“Delicious” is one of Offerman’s favorite words these days. When he talks about turning a piece of cherrywood into a canoe paddle, he calls the feeling “delicious.” The afternoons he spent in the Wrigley bleachers over the years? “The most delicious hours of my drunken life.” Working with Jeff Bridges, a personal hero, on The Men Who Stare at Goats was incredibly delicious. His life right now is an orgy of deliciousness.

A few years back, when Ron Swanson was beginning to look like Parks and Rec’s breakout character, various colleges begged Offerman to visit their campuses. His agent told him it would be an easy paycheck: fly in, tell some stories, do a Q&A, shake a few hands, and fly out. “What an asshole move that would’ve been,” Offerman recalls. “You know, to be like, ‘Hello, welcome to me. Feast your eyes on 5 foot 11 inches of Illinois meat. You’re welcome.’ ”

Instead, he wrote American Ham, an eclectic 110-minute variety show. The traveling revue, which has visited 50 or so cities over the past two years, includes a shirtless Offerman playing raunchy songs on his guitar, dispensing sincere advice, and telling uproarious sex stories. His wife’s rootsy band, Nancy and Beth (which includes Stephanie Hunt, best known as Devin on NBC’s Friday Night Lights), often performs. The whole thing is like Garrison Keillor after smoking a bowl—a notion Offerman would undoubtedly call delicious. (American Ham lands at the Chicago Theatre on October 3.)

The performance, which The Onion’s A.V. Club called “amazing and inspirational,” has been generally well received but is a bitter pill for more-conservative Parks and Rec viewers. “My balloon filled with love, admiration, and devotion for Ron Swanson was soon to become deflated with this other impersonator whose show consisted of continual ‘f’ this and ‘f’ that, hyperfocus on sex and drugs . . . [and] his exhaustingly long defamation of Christian beliefs,” wrote one audience member on “I would have preferred to continue to live in the fantasy of Parks and Recreation and the characters within.”

That commenter probably won’t buy Paddle Your Own Canoe: One Man’s Fundamentals for Delicious Living (Dutton, $27), the honest and funny new memoir that firmly establishes who Offerman is. And isn’t. At first glance, the book plays up old-fashioned manliness, its cover featuring a photo of the rugged author in a canoe he built himself. Offerman touches on everything from his days as a break-dancing, football-playing farm boy in Minooka (about 50 miles southwest of the Loop) to his freewheeling, hedonistic 20s in Chicago to the inevitable Hollywood struggles that followed.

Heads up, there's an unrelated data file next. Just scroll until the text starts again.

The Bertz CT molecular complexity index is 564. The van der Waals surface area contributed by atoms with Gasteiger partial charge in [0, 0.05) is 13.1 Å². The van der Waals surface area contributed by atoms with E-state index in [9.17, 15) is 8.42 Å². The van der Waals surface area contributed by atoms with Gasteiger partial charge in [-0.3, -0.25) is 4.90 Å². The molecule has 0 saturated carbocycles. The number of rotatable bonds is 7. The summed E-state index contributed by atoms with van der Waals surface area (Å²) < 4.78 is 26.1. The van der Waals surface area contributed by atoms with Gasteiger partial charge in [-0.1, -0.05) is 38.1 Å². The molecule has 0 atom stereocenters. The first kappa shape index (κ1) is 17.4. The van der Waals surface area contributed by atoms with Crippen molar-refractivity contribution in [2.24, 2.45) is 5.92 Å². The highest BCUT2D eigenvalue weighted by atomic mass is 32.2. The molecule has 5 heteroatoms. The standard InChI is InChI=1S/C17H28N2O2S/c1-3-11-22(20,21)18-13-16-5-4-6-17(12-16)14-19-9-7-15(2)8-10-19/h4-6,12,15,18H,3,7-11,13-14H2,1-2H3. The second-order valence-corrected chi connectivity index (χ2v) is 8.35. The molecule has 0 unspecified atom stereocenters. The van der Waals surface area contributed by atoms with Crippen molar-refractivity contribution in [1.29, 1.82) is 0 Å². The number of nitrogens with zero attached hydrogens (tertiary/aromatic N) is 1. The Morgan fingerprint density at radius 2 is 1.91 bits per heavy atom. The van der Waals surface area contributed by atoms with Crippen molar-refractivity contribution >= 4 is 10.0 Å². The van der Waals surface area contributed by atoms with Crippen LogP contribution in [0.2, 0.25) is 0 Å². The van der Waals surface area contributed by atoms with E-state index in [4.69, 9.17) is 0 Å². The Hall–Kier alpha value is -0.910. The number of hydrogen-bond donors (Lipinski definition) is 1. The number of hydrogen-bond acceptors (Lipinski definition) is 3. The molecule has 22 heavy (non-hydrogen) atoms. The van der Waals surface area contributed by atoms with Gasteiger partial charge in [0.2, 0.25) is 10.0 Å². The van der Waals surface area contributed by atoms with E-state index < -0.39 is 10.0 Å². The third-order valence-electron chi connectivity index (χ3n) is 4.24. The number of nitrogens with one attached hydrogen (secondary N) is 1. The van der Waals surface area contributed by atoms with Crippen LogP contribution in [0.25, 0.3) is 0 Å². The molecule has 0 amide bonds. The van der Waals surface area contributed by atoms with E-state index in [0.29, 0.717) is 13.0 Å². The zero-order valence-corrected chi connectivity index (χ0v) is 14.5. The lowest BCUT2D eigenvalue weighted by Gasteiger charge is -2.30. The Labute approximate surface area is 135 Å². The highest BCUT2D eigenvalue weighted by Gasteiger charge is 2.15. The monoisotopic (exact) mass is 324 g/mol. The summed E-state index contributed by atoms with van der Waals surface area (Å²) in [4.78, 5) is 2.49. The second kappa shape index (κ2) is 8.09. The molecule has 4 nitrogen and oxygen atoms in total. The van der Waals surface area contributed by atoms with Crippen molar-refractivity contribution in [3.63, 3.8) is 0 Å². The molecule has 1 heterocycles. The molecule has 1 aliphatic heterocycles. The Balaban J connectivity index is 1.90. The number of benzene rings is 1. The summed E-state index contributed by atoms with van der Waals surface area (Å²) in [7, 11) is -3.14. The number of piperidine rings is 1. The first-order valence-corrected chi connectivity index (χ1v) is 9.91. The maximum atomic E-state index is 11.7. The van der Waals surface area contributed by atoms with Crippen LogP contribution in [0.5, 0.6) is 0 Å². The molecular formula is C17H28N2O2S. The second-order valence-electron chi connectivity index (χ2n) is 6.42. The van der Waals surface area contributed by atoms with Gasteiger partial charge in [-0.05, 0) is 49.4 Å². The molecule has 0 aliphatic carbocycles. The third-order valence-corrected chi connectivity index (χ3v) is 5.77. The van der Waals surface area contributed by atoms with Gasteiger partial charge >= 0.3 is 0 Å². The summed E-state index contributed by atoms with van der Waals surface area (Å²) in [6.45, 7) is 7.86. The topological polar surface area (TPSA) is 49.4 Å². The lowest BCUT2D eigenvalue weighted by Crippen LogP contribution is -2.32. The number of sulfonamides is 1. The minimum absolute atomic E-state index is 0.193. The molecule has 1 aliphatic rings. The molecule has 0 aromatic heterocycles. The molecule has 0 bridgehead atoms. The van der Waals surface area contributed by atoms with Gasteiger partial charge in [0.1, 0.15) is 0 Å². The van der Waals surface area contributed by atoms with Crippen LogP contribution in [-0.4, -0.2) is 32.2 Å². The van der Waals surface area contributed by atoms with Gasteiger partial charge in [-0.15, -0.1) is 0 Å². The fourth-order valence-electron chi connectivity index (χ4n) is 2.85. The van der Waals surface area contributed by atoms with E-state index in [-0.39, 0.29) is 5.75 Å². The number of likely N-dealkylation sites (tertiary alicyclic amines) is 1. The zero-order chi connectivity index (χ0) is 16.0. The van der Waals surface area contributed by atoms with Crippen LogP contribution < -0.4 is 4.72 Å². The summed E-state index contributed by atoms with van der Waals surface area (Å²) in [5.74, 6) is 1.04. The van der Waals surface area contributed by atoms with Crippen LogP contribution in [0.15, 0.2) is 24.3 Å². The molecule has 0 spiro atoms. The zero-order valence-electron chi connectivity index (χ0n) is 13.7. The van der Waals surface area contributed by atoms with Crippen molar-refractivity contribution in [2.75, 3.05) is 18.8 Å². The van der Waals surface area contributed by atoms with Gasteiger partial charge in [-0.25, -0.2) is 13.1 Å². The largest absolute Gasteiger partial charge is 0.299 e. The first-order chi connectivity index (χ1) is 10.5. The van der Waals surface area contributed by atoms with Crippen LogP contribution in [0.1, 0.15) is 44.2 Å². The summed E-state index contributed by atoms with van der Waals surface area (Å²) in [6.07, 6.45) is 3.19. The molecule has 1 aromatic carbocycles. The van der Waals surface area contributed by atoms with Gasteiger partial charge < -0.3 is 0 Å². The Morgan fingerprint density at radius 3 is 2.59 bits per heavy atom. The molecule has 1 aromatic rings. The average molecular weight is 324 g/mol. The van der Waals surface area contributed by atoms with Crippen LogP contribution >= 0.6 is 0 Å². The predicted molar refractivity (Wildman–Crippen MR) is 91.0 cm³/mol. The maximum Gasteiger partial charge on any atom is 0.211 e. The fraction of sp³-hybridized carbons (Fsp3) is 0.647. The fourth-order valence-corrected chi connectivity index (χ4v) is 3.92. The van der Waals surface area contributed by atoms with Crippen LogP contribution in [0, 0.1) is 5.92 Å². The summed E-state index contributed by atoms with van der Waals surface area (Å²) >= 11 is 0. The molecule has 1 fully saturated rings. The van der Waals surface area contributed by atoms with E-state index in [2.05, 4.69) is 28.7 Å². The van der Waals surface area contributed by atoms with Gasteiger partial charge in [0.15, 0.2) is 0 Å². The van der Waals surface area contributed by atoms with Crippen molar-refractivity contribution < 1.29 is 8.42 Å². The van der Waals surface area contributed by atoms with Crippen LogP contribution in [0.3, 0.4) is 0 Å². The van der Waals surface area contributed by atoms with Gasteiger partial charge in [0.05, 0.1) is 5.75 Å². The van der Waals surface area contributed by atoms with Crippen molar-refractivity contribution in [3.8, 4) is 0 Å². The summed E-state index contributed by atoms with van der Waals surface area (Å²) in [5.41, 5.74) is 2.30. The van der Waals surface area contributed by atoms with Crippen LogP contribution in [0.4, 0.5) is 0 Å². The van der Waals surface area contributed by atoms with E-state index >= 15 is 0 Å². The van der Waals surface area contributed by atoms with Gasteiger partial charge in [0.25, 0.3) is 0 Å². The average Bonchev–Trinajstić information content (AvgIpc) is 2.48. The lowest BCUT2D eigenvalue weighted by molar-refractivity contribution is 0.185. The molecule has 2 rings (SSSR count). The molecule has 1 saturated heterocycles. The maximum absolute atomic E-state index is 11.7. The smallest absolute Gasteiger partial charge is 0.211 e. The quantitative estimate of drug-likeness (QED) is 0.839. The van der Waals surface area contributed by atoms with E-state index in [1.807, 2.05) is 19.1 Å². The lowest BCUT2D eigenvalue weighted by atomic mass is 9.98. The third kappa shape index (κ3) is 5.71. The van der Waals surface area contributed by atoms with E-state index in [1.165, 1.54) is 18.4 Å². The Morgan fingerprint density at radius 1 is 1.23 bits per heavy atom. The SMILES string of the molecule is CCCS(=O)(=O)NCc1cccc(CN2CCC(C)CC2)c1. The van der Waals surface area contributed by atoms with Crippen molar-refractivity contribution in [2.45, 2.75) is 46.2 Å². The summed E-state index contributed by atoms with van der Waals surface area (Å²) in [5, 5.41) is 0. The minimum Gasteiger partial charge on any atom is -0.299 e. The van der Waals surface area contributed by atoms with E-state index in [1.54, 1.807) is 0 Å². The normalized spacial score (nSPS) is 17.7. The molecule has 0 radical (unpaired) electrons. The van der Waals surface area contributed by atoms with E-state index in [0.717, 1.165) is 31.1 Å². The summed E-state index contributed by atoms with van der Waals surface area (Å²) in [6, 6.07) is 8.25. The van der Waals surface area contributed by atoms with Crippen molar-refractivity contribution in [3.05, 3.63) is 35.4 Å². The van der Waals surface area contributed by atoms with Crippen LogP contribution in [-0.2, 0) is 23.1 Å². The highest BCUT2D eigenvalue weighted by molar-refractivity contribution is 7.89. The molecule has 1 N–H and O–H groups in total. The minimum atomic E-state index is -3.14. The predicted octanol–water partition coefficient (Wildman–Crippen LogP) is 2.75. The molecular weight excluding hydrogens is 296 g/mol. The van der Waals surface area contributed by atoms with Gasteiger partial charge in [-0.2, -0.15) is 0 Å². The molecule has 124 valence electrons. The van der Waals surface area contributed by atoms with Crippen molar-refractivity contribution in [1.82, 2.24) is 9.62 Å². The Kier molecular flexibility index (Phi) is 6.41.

But he doesn’t gloss over embarrassing moments, including his two trips to jail during college at the University of Illinois—one for shoplifting Ronnie Milsap cassettes from Kmart as a joke; the other, he says, a convoluted case of mistaken identity. Between anecdotes, he delivers impassioned pleas and rants about abortion (pro-choice), creationism (ridiculous), religion (too often exploited), and gay rights (a no-brainer). “I’ll never go on Bill Maher and get in a fight with him, because I’m just not as smart as that guy,” he says. “I have as many foibles as the next guy, but I’m in the business to dispense a little social medicine.”

Even if it means alienating a certain percentage of his fan base?

“Look, if they read the book and they dislike me, there’s nothing I can do,” Offerman says. “But for every one of those, maybe I’ll bring a few people around to a more open-minded sensibility. Sure, I’m like Ron Swanson a little bit. I love steak, I love Lagavulin [Scotch], I love woodworking. But I’m a human being; I’m much more complex or flawed than this character. Many fans want to believe that I am making all this shit up when I’m Ron or that I’m speaking my own mind. The thing they can never imagine is that the writers are so good. I’d be a jerk if I didn’t cop to the fact that I’m a lucky son of a bitch to be handed that script every week. All I have to do is say this line! It’s a racket.”

Interviewer: If you had to eat a crayon out of a box of 64, which would it be?
Offerman: Chocolate brown, in hopes there would be something of the latte about it.

Offerman has been starstruck exactly once in his life. It was 1995 and he was an understudy for Ethan Hawke in Sam Shepard’s Buried Child at Steppenwolf. Neither Hawke nor the director, Gary Sinise, spooked Offerman; it was Shepard. The Pulitzer Prize winner popped into the theatre to do rewrites and gave a very green Offerman $40 to fetch him a bottle of Maker’s Mark. “It was like King Arthur handing me a sword and saying, ‘Please have this sharpened so I can go into battle with Excalibur,’ ” Offerman recalls. “It wouldn’t have been half as cool if he’d asked for something else, like, ‘Hey, can you get me a two-liter of Sprite?’ ”

The whole “Gosh, I’m a lucky bastard” theme runs through Offerman’s life like a mantra. The second of four children of a social studies teacher and a nurse, he spent much of his childhood on his grandfather’s farm, where he learned how to use tools. By fourth grade, he sensed he was different from the other kids, announcing to his class that he wanted to be a nonconformist. “It was basically like saying, ‘Excuse me, world? I’m a weirdo,’ ” Offerman recalls. As an altar boy at St. Mary’s Church, he would make the congregation laugh simply by raising an eyebrow while sniffing the Communion wine—a move inspired by John Belushi.